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Kids’ Factory | Awakening Characters

Guided tour

Nicole Eisenman. What Happened




La vie en rose. Brueghel, Monet, Twombly


Nicole Eisenman. What Happened

Permanent exhibition

From Andy Warhol to Kara Walker. Scenes from the Collection

Permanent exhibition

Cy Twombly at Museum Brandhorst

Spot On

Albert Oehlen

Ausstellungsansicht 'Forever Young' mit Werk von Albert Oehlen im Museum Brandhorst 'Spot on: Albert Oehlen'

Under the title "Spot On", recently acquired blocks of works by various artists will be shown in two rooms on the ground floor in single and double presentations that will change throughout the anniversary year. From 24 May to 3 September 2019, the focus in Hall 0.8 will be on Albert Oehlen and a selection of large-format paintings and drawings created over the past eight years

Exhibition info




ca. 15 minutes

Curated by

Patrizia Dander

About the exhibition

Albert Oehlen is one of the most influential and also most controversial contemporary painters. He has sought to reconfigure and renew painting by confronting it with ist own history and clichés, and with the overwhelming visual languages of advertising and pop.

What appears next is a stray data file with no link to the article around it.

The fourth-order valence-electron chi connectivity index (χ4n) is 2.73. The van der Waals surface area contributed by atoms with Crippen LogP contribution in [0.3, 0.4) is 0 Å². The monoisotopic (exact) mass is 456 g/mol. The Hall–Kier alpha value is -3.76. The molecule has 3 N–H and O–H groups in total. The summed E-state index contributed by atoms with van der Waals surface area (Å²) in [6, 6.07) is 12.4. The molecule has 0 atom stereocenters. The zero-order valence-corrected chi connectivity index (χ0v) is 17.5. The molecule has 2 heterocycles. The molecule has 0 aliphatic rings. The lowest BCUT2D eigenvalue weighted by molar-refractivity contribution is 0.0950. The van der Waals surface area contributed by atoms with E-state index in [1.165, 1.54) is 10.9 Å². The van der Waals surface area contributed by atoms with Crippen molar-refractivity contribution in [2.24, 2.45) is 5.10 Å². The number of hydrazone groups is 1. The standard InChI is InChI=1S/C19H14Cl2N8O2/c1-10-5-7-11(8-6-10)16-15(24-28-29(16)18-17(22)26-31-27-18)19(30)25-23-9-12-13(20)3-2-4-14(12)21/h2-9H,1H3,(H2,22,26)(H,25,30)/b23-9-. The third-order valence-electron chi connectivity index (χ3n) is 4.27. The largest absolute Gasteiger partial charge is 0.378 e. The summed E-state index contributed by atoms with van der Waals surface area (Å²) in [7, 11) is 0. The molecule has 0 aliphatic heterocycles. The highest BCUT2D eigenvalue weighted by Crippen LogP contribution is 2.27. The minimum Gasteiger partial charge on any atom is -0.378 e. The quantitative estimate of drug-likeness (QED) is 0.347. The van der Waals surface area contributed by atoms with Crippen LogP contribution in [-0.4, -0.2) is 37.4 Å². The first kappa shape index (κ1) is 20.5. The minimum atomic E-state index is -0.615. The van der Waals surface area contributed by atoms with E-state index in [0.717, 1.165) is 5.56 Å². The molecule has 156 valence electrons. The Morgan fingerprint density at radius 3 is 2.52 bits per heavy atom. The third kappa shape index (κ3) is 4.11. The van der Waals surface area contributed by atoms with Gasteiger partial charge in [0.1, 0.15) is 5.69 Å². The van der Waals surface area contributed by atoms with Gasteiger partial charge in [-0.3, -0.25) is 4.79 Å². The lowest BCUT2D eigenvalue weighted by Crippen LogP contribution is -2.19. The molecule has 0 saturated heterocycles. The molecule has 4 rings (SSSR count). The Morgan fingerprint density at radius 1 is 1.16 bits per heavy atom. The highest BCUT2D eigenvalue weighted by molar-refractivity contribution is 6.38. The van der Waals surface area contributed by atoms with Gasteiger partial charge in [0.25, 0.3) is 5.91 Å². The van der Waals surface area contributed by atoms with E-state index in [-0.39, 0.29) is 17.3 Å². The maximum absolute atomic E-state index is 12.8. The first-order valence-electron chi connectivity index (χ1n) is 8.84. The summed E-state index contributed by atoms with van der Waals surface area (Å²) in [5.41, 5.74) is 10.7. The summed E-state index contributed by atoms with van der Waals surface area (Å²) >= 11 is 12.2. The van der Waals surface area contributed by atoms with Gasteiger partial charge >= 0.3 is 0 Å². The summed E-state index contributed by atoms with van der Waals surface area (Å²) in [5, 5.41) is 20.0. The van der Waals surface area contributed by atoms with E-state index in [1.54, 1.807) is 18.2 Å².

The museum’s lower level presents Oehlen’s early works from the 1980s; this room focuses on selected paintings and drawings from the past eight years.
The central piece is an untitled, large-format painting from 2011. To make it, Oehlen cut a garden table and parasol out of an advertising poster and glued them onto the canvas: a garden scene that seems ordinary and relaxed, ready to host a lovely meal. From this central motif his “post-non-representational” painting unfolds: gestural marks, sweeping brushstrokes, and traces of paint that in some places condense in evocative shapes, and in others dissolve into sheer materiality. The same occurs in “FM 69” (2017): our gaze follows the painterly traces, lingers in places, and becomes distracted by details, only to return to the condensed center of the painting. In his “Tree” painting from 2014, a trunk-like shape in the upper middle is an anchor from which increasingly narrow “branches” extend. Stenciled parts contrast with sprayed ones, and impasto color gradients are juxtaposed with delicate brushstrokes. Painted on aluminum, the work has a smoothness and radiant coloration that evokes the digital. Striking here, as in the other paintings in Hall 0.8, is the generous white space, which feels just as important as the painted segments.

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